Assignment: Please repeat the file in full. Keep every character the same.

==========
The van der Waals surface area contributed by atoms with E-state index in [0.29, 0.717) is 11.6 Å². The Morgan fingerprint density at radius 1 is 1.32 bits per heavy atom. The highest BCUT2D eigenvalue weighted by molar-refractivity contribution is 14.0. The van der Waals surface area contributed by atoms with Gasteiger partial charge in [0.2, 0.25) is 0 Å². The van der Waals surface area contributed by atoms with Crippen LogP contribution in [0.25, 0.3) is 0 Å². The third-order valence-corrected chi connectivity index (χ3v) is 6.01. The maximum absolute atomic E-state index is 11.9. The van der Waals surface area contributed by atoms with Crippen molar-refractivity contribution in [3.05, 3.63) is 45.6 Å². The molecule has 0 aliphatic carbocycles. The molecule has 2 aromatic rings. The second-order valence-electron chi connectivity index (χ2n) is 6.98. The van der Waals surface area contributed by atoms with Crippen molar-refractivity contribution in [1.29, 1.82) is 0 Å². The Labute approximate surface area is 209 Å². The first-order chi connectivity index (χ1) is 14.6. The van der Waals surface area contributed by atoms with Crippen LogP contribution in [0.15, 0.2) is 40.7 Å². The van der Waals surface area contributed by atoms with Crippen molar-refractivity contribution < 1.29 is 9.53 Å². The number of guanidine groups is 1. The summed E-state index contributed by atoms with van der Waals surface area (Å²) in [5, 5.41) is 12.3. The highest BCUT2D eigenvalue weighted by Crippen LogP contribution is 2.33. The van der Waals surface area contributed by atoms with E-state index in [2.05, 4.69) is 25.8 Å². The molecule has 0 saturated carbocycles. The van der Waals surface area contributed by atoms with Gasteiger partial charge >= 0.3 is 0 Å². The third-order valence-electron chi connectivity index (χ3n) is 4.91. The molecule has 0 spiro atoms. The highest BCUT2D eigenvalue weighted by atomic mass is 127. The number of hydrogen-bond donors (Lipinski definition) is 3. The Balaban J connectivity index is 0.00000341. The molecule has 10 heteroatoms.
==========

The van der Waals surface area contributed by atoms with E-state index in [0.29, 0.717) is 11.6 Å². The Morgan fingerprint density at radius 1 is 1.32 bits per heavy atom. The highest BCUT2D eigenvalue weighted by molar-refractivity contribution is 14.0. The van der Waals surface area contributed by atoms with Gasteiger partial charge in [0.2, 0.25) is 0 Å². The van der Waals surface area contributed by atoms with Crippen LogP contribution in [0.25, 0.3) is 0 Å². The third-order valence-corrected chi connectivity index (χ3v) is 6.01. The maximum absolute atomic E-state index is 11.9. The van der Waals surface area contributed by atoms with Crippen molar-refractivity contribution in [3.05, 3.63) is 45.6 Å². The molecule has 0 aliphatic carbocycles. The molecule has 2 aromatic rings. The second-order valence-electron chi connectivity index (χ2n) is 6.98. The van der Waals surface area contributed by atoms with Crippen molar-refractivity contribution in [1.29, 1.82) is 0 Å². The Labute approximate surface area is 209 Å². The first-order chi connectivity index (χ1) is 14.6. The van der Waals surface area contributed by atoms with Crippen LogP contribution in [0.15, 0.2) is 40.7 Å². The van der Waals surface area contributed by atoms with Crippen molar-refractivity contribution < 1.29 is 9.53 Å². The number of guanidine groups is 1. The summed E-state index contributed by atoms with van der Waals surface area (Å²) in [5, 5.41) is 12.3. The highest BCUT2D eigenvalue weighted by Crippen LogP contribution is 2.33. The van der Waals surface area contributed by atoms with E-state index in [2.05, 4.69) is 25.8 Å². The molecule has 0 saturated carbocycles. The van der Waals surface area contributed by atoms with Gasteiger partial charge >= 0.3 is 0 Å². The third-order valence-electron chi connectivity index (χ3n) is 4.91. The molecule has 0 spiro atoms. The highest BCUT2D eigenvalue weighted by atomic mass is 127. The number of hydrogen-bond donors (Lipinski definition) is 3. The Balaban J connectivity index is 0.00000341. The molecule has 10 heteroatoms.